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UPDATED: December 20, 2010 NO. 48 DECEMBER 2, 2010
Curbing Price Hikes
The Central Government will take whatever measures necessary to stifle inflation

THE PRICE OF PRODUCE: Fresh vegetables are for sale at a supermarket in Ji'nan, Shandong Province. The price of food has been increasing in the second half of this year (FAN CHANGGUO)

As the cold winter air begins to set in, soaring prices have also started putting a chill on people's wallets for utilities and daily necessities.

Wang Jin, a teacher of the Beijing-based Capital Normal University, recently rushed to recharge her household gas and prepaid power card after she heard that power and gas prices would soon be increasing.

"A public hearing held on November 13 said that natural gas for residential use in Beijing will increase 0.23 yuan ($0.03) or 0.27 yuan ($0.04). That is to say, the increase will be about 10 percent. That means my family will need to pay an extra 100 yuan ($15) for natural gas next year," Wang said.

For average residents like Wang, price surges this year will only put more pressure on their lives.

"Vegetables less than 2 yuan ($0.3) per kg seem to have disappeared overnight. Tomatoes were 2 yuan per kg three years ago, and 5 yuan ($0.75) last year, but this year they cost 7-8 yuan ($1.06-1.2)," said Zhang Liyun, Wang's mother.

Three years ago, the family spent 200-300 yuan ($30-45) on vegetables every month, but this year costs are closer to 700 yuan ($105), Zhang said.

According to a third-quarter survey across 50 cities on the website of the People's Bank of China, the country's central bank, 58.3 percent of respondents said commodity prices are "too high." The survey also showed 46.2 percent estimated prices would continue rising in the fourth quarter, up 3.8 percentage points from the second-quarter survey.

Chinese consumer confidence fell in the third quarter, the first drop after increasing for five consecutive quarters, as the pace of inflation quickened, according to the National Bureau of Statistics (NBS).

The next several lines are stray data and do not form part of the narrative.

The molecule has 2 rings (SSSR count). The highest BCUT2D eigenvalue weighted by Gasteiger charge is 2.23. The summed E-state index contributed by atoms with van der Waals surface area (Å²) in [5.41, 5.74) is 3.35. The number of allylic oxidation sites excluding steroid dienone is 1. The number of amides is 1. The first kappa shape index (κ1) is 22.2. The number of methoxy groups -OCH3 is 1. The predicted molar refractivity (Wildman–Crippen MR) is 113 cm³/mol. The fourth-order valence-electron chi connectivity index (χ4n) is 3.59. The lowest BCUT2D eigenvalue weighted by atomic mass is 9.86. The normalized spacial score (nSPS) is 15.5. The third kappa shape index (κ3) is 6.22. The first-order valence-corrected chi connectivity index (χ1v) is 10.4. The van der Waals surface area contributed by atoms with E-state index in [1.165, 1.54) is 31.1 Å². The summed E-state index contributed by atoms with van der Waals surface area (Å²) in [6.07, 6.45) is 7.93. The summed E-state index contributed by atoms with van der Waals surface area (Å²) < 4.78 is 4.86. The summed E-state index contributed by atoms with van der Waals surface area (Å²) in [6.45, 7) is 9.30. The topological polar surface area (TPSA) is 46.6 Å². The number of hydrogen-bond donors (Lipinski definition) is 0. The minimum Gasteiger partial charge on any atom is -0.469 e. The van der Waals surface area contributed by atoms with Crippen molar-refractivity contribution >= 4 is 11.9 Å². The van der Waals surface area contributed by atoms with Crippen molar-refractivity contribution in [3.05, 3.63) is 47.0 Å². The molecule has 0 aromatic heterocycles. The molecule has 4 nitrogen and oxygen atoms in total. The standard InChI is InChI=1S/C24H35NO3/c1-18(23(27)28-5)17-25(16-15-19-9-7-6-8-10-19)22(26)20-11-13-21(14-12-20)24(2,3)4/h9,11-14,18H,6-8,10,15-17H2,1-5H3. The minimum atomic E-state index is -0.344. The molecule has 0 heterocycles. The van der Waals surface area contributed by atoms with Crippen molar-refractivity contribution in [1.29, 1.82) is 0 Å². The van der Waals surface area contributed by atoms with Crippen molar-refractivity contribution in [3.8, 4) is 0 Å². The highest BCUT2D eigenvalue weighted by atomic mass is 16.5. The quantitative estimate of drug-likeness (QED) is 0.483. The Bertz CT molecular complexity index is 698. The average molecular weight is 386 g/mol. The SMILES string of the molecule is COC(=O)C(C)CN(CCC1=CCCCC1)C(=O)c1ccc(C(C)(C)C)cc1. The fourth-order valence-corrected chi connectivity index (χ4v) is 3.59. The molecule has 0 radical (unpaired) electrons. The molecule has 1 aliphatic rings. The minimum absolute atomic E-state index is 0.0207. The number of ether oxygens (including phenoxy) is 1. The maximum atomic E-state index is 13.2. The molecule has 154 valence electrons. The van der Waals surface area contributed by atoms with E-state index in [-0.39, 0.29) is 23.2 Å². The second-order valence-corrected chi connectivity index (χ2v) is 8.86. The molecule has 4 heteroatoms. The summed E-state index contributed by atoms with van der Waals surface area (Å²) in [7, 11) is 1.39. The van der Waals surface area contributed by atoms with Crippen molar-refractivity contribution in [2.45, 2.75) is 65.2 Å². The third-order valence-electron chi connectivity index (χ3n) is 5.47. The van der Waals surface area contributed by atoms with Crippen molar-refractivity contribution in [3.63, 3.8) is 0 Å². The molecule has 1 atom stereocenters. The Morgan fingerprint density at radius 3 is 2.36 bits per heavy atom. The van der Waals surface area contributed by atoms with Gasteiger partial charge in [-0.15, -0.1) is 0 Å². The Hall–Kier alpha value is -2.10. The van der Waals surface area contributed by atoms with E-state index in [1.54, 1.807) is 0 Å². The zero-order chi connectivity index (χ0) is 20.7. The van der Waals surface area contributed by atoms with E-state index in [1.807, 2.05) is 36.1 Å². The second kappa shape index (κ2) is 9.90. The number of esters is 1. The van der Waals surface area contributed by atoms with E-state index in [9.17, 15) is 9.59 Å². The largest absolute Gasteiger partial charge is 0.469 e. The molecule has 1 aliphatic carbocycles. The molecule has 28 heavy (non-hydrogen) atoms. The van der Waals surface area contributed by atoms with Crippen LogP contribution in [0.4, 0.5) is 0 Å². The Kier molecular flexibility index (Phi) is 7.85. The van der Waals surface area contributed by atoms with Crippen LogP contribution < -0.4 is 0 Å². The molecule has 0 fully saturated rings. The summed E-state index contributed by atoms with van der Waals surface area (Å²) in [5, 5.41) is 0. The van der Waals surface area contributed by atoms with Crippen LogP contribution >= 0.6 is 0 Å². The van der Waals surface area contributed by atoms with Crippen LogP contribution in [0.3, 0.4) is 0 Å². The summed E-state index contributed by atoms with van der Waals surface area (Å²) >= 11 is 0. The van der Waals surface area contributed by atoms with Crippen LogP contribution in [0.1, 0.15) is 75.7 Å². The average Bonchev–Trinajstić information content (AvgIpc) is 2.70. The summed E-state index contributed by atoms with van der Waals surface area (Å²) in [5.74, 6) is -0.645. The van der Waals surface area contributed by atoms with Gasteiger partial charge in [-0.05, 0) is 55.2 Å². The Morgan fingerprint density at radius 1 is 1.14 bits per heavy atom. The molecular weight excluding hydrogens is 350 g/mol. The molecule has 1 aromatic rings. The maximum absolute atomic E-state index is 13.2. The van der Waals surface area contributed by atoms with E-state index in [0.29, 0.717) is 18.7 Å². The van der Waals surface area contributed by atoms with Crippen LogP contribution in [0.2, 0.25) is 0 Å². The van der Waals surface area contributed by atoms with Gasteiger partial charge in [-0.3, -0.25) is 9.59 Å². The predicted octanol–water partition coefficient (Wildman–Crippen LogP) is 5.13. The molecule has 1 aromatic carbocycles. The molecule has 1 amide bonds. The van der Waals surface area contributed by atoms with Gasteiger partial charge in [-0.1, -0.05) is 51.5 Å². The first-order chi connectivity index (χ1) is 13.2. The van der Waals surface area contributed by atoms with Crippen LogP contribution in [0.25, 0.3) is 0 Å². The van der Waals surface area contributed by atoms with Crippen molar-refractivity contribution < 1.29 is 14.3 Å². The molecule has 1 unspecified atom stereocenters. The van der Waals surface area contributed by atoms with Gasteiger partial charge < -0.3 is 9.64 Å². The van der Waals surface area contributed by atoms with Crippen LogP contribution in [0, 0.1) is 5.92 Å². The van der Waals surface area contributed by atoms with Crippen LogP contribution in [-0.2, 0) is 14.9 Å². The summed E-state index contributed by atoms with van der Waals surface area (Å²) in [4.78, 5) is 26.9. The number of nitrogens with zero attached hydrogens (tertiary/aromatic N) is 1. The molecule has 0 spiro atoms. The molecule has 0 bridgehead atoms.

China was expected to face more pressure from inflation in 2011 because of rising costs of food, raw materials and labor, said Sheng Hongqing, an analyst with the China Everbright Bank.

Soaring food prices

The Ministry of Commerce (MOFCOM) said, in the first 10 days of November the average wholesale price for 18 staple vegetables in 36 large and medium-sized cities increased 62.4 percent year on year and rose 11.3 percent compared to the beginning of this year.

Consumers aren't the only ones affected by the increases. Food dealers are complaining about the increasing prices and the impact on their sales. The price hikes have scared away possible buyers and the total turnover has decreased, said Xia Chun, a vegetable dealer at Xinfadi, Beijing's largest vegetable, fruit and grain market.

"Ninety percent of vegetables must be transported via highways. The diesel shortage and price hikes pushed the vegetable price up. The natural disasters earlier this year have also been anything but helpful," said Chen Mingjun, Vice Secretary-in-Chief of the China Vegetable Circulation Association.

Some gasoline stations have limited diesel purchases to 200 yuan ($30) per visit, causing trucks to make several stops on their routes. This stretch in logistics has also contributed to cost increases, Chen said.

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